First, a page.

Other articles in this magazine of note for photographers and book makers: Not the End for Endpapers, a short interview of Daile Kaplan who is the head of photography at the Swann Auction Galleries and her Pop Photographica collection, a review of a Henry Thoreau exhibition that includes an interesting daguerreotype of him and her In View column (The Sum of its Parts) by Volpe.

Cheers!

FineBooks_and_Collections_Autumn_2017_cover

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August 20, 2017

When you know your in trouble

Filed under: Photography — Tags: — Doug Stockdale @ 10:39 pm

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South Coast Repertory (SCR) cast photo, Into the Woods, 2017 copyright Douglas Stockdale

A couple of days ago SCR had a “family day” free performance for the Young Players version of the play Into the Woods which fortunately Ella was cast as one of the “evil” step-sisters. So all the cast in costume were available for all of the parents and family to take group and individual members photographs. The “professional” photos were taken the previous day (I was not invited for that event, wonder why?).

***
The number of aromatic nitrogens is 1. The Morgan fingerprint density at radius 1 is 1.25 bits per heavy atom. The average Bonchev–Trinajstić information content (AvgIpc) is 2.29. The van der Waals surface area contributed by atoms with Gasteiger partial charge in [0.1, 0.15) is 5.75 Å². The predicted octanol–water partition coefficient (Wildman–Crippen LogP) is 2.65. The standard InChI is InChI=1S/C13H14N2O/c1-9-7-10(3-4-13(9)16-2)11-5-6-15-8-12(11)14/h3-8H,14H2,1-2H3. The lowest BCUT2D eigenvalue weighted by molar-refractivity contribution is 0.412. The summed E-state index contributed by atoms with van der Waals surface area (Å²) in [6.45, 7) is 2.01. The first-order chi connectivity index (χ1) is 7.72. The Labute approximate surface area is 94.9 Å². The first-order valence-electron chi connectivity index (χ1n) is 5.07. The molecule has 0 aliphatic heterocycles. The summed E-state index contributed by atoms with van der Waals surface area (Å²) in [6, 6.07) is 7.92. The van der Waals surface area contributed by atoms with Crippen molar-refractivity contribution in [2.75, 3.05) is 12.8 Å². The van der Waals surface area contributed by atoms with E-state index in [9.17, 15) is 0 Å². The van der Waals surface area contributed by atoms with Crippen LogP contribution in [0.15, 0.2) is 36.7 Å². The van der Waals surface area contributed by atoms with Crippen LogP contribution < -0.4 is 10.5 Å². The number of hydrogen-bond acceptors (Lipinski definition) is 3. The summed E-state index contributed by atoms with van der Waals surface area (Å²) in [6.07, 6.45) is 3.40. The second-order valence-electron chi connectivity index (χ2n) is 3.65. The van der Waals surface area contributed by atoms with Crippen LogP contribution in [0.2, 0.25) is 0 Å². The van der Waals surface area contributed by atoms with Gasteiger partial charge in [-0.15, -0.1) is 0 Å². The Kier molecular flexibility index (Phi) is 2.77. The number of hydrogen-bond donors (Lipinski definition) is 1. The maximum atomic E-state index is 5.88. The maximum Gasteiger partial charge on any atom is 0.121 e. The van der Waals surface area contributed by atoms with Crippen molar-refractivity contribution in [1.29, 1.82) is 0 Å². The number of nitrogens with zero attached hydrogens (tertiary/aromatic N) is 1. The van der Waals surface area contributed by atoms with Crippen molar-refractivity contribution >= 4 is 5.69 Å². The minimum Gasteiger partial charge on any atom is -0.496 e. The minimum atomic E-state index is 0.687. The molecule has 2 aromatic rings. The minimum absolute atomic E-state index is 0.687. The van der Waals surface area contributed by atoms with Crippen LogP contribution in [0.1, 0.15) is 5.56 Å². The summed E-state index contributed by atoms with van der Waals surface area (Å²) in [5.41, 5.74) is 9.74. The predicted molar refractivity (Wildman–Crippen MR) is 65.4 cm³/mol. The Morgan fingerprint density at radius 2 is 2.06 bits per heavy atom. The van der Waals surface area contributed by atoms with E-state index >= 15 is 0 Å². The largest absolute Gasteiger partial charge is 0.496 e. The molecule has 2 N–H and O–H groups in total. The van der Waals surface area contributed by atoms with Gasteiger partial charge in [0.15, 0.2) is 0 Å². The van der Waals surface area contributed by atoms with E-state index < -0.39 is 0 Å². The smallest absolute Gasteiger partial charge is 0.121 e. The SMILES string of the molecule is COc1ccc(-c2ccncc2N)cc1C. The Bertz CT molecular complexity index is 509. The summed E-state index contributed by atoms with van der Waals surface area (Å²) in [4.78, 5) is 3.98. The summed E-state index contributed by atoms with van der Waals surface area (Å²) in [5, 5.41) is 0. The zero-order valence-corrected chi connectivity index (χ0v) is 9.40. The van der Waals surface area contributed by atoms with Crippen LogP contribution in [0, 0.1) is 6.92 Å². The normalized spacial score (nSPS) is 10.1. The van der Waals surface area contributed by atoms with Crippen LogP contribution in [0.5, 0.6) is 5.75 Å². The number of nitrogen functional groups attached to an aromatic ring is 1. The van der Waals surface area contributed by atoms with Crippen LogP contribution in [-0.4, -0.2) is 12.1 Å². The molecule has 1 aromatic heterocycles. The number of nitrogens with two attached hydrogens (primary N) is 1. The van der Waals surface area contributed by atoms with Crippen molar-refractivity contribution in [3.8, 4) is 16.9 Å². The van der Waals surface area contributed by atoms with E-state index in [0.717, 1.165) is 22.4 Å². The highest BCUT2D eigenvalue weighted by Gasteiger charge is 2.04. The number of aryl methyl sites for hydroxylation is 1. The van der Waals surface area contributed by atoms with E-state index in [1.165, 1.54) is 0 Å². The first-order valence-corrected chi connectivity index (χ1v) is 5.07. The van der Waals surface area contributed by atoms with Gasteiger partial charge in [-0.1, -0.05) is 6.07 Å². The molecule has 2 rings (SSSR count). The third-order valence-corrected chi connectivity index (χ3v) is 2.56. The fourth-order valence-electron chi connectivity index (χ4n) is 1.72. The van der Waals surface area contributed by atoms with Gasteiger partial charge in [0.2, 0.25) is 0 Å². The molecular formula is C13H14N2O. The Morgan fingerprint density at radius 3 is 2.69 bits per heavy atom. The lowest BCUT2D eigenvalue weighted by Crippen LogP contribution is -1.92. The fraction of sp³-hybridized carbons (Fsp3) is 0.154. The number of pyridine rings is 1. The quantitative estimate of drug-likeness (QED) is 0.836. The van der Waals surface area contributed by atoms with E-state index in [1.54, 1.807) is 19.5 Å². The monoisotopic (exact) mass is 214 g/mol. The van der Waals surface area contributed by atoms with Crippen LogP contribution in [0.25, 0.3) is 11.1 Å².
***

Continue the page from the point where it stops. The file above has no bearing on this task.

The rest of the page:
Thus while the cast was being arranged on stage, I saw what I thought was a unique advantage point from the side of the stage to photograph Ella. From my experience as the event photographer for OCMA, I thought that I was being really carefully not to get into anybody else’s line of sight for their photographs. What I had not planned on is that enough of this young cast know who I am and when I started firing off a few quick frames, many of them turned to look at me. Not at the audience. And certainty NOT facing the Director of the play who was located on the opposite side. Opps!